Four Babies and a Mother

[pullquote]”They are human like myself so they should be given the necessary support. Even though they are not my family members, that is what our organization is all about, helping humanity.”[/pullquote]

Imagine preparing to have one baby without realizing that you are actually pregnant with quadruplets.

Without the same ultrasound technology as in Canada, many pregnant women in rural Ghana do not know they are carrying more than one child. This was the case for Rebecca ,whose family grew by four in March 2007.

There was no celebration. No offerings of a reality show fame. Just four new mouths to feed.

Already living in poverty with no skills or training, Rebecca , 32, moved her seven children to Takoradi to try to get help. With the help of community members she has remained there with the quadruplets, now four, and one of the elder children.

The father of the children is off working on a cocoa farm. Rebecca says she does not know where or when he will return. He does not send her money to help support the children.

Older sister Vida

Without government social support, Rebecca relies on community groups to help provide for her children. Community Integration Initiative Foundation (CIIF) is an organization set up to help families like Rebecca’s. They have recognized the fact that children need to proper access to food, shelter and education. They want to teach Rebecca some skills so she can care for her family down the road and no longer need assistance.

“If we are able to help the parent, then with a little support from us they can also take care of the kids,” says Justice Agbanyo, the director of CIIF.

“They are human like myself so they should be given the necessary support. Even though they are not my family members, that is what our organization is all about, helping humanity.”

Rebecca says their living conditions are hard on the children, especially during rainy season. “When it rains, the roof leaks badly,“ says Rebecca. “We have to wait until the rain stops and then wipe up the floor. After the floor is dry, we can lay the two mats down to sleep on.”

Rebecca with her quadruplets Gifty, Shadrack, Marshack and Abedneso

There is nothing on the walls but an old calendar and a picture of the quadruplets – Gifty, Shadrack, Marshack and Abedneso – in traditional wear.

Vida is the third oldest child in a family of seven. She is eight years old and can’t read, write or understand basic English words. “I want to go to school,” Vida says though a translator, “I want to earn money to help my family.”

Kindergarten education is free in Ghana, but Rebecca says that fees for books and uniforms prevent her from enrolling the children. That is the main reason why CIIF’s wants to help to provide education for the children.

Multiples account for less three per cent of births worldwide but since the 1970s, Ghanaian women have a higher rate of natural multiple births according to the National Center for Biotechnology Information. This means that Rebecca is not alone in the surprise of having more than one child.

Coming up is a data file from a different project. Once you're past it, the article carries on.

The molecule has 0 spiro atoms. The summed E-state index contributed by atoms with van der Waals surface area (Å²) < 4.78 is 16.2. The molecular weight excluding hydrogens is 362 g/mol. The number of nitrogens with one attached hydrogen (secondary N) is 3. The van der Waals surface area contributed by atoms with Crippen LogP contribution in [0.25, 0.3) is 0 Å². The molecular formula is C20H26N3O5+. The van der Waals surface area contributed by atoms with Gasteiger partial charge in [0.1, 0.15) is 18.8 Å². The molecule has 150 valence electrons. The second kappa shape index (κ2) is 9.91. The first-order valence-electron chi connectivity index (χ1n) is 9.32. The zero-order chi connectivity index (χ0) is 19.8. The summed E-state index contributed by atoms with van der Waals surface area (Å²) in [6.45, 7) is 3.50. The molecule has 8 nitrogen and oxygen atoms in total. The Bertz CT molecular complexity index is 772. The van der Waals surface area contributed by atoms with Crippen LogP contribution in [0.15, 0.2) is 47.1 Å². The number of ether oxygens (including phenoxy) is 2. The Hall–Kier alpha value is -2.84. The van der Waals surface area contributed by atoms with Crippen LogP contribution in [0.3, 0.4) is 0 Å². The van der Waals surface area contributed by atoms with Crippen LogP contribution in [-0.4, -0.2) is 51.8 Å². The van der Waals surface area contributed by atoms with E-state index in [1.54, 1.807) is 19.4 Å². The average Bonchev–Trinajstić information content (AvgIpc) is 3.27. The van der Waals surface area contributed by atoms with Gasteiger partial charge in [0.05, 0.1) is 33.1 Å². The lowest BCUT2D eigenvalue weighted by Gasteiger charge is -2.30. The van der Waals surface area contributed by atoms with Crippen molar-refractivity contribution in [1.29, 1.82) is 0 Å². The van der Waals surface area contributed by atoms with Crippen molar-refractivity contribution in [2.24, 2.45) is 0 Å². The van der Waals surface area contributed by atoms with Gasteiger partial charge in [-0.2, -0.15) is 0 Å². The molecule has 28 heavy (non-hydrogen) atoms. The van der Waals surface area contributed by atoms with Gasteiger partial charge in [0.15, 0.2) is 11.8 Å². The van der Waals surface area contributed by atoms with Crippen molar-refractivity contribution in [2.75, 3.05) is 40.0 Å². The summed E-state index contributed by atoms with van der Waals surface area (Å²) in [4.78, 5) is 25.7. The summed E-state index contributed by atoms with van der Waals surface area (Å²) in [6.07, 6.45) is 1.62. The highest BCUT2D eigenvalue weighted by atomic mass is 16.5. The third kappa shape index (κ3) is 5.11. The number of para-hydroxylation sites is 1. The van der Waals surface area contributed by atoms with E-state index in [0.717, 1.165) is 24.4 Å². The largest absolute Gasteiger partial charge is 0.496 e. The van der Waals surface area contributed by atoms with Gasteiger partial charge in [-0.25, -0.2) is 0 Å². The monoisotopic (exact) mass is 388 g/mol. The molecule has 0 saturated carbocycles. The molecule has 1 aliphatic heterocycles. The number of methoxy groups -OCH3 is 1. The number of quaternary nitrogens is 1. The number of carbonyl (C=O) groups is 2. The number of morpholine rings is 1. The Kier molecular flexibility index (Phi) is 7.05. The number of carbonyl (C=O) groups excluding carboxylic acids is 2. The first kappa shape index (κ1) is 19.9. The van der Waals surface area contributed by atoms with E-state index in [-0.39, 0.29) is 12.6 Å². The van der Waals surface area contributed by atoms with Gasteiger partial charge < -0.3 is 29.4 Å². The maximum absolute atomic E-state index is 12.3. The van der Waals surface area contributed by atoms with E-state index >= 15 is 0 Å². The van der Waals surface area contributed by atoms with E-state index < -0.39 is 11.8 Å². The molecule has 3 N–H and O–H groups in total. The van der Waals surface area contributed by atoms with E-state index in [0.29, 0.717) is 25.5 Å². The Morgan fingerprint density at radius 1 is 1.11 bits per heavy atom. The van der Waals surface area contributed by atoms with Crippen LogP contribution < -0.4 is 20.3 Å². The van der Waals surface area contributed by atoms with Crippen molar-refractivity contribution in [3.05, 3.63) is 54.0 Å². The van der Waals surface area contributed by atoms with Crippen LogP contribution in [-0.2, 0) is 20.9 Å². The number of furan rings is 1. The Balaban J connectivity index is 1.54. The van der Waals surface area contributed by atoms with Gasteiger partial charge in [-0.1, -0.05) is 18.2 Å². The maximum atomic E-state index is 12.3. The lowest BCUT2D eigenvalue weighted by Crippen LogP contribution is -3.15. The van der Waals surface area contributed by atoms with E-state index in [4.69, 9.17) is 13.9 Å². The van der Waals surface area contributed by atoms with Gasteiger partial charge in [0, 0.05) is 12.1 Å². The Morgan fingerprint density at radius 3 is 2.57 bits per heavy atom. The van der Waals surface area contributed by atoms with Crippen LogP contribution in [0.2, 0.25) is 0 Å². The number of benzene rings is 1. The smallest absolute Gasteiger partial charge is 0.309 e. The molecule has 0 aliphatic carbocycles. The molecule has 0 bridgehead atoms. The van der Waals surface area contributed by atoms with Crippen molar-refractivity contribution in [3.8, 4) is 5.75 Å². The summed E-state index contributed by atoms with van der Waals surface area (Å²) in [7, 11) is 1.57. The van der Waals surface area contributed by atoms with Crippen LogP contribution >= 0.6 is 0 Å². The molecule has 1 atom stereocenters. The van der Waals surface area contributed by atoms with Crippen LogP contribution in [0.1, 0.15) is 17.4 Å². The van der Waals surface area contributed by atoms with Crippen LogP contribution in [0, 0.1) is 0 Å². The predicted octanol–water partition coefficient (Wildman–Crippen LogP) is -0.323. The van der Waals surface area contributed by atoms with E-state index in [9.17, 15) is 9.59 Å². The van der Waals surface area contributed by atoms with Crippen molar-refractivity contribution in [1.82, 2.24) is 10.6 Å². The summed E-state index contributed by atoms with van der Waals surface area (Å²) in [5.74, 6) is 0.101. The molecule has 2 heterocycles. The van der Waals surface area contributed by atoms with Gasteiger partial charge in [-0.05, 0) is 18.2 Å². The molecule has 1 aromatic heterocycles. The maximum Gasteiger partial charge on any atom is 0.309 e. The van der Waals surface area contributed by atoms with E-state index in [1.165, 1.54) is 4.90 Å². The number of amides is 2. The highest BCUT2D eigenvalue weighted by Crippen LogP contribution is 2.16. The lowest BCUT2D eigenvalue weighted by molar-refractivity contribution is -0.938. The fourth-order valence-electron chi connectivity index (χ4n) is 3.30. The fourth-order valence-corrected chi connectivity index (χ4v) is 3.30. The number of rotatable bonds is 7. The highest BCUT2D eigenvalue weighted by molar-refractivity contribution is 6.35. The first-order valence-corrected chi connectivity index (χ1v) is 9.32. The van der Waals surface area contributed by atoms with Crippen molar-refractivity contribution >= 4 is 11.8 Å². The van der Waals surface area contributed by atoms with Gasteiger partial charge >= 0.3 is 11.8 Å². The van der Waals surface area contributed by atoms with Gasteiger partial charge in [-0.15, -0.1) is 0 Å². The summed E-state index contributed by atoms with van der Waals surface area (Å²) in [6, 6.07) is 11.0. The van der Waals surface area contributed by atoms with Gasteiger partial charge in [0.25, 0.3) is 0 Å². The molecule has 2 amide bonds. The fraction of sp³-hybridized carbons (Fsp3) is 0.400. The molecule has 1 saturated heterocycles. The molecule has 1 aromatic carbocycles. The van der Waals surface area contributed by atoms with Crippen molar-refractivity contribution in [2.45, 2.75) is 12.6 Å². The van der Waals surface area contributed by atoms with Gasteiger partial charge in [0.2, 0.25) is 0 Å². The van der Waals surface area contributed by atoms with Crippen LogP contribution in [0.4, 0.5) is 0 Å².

To the Book-Mobile: Ghana’s Library on Wheels

For many rural children in Ghana, a community library seems like a far away dream. However, a mobile library is giving rural children access to books and computer lessons by delivering them right to their school.

Students enter the mobile library that is visiting their school

The children and youth are excited to get inside the mobile library and anxiously wait in line for their turn. When they get inside, they will have access to books ranging in subjects like mathematics, literature and student government.

Nana, a 20-year-old student at the secondary schools, wants to be a nurse when she finishes school and borrowed ‘Sexually Transmitted Diseases” to aid in her education and inform herself.

Nana explains why she picked a book called "Sexually Transmitted Diseases"

“I took it because I want to be a nurse and know more about sexually transmitted diseases, says Nana. “At this time in Ghana, sexually transmitted diseases are becoming more common so I want to know how to prevent myself from getting these kind of diseases.”

14-year-old Marie took a book on fairytales because she thinks the stories teach her how to be humble and will help improve her English.

When the mobile library arrives in the rural communities, it visits all the schools in the area, including kindergarten, primary and secondary. It only visits schools without a community library.

For many children here, stepping inside the mobile library was their first time in any library.

“At times, this is [the children’s] first time holding a library book. Some of them have not even thought about reading a storybook,” says Ben Koranteng, one of the librarians that travel around with the mobile libraries to the small communities.

“They have heard of ‘library, library, library’ but they don’t know what a library is. Then seeing a library on wheels. It is amazing to see the children react to borrowing books.”